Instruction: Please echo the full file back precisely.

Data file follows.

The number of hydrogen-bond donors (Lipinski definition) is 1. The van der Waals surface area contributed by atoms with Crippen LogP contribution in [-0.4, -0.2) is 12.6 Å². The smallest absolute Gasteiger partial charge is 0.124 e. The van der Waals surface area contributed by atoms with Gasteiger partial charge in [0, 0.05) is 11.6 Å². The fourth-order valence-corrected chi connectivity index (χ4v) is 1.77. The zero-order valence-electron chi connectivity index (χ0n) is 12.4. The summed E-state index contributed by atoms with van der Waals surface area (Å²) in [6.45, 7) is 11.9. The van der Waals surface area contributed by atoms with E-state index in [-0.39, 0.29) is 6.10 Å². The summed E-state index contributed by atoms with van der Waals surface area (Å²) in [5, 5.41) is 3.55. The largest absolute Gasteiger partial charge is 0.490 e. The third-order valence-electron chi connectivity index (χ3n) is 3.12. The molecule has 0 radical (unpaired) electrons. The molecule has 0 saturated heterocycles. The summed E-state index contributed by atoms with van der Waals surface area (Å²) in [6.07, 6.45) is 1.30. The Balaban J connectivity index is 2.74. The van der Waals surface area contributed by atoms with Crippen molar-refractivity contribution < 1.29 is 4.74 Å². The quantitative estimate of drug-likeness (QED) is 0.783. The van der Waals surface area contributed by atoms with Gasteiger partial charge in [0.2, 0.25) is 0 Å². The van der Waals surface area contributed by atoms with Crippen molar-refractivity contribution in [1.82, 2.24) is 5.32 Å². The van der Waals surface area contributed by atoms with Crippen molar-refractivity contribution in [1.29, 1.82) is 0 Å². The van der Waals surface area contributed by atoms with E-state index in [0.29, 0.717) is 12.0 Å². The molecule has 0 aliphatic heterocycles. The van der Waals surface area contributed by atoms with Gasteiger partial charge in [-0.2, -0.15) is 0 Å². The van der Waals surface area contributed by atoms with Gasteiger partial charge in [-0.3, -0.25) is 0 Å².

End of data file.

The number of hydrogen-bond donors (Lipinski definition) is 1. The van der Waals surface area contributed by atoms with Crippen LogP contribution in [-0.4, -0.2) is 12.6 Å². The smallest absolute Gasteiger partial charge is 0.124 e. The van der Waals surface area contributed by atoms with Gasteiger partial charge in [0, 0.05) is 11.6 Å². The fourth-order valence-corrected chi connectivity index (χ4v) is 1.77. The zero-order valence-electron chi connectivity index (χ0n) is 12.4. The summed E-state index contributed by atoms with van der Waals surface area (Å²) in [6.45, 7) is 11.9. The van der Waals surface area contributed by atoms with E-state index in [-0.39, 0.29) is 6.10 Å². The summed E-state index contributed by atoms with van der Waals surface area (Å²) in [5, 5.41) is 3.55. The largest absolute Gasteiger partial charge is 0.490 e. The third-order valence-electron chi connectivity index (χ3n) is 3.12. The molecule has 0 radical (unpaired) electrons. The molecule has 0 saturated heterocycles. The summed E-state index contributed by atoms with van der Waals surface area (Å²) in [6.07, 6.45) is 1.30. The Balaban J connectivity index is 2.74. The van der Waals surface area contributed by atoms with Crippen molar-refractivity contribution < 1.29 is 4.74 Å². The quantitative estimate of drug-likeness (QED) is 0.783. The van der Waals surface area contributed by atoms with Gasteiger partial charge in [0.2, 0.25) is 0 Å². The van der Waals surface area contributed by atoms with Crippen molar-refractivity contribution in [1.82, 2.24) is 5.32 Å². The van der Waals surface area contributed by atoms with Crippen molar-refractivity contribution in [1.29, 1.82) is 0 Å². The van der Waals surface area contributed by atoms with E-state index in [0.29, 0.717) is 12.0 Å². The molecule has 0 aliphatic heterocycles. The van der Waals surface area contributed by atoms with Gasteiger partial charge in [-0.2, -0.15) is 0 Å². The van der Waals surface area contributed by atoms with Gasteiger partial charge in [-0.3, -0.25) is 0 Å².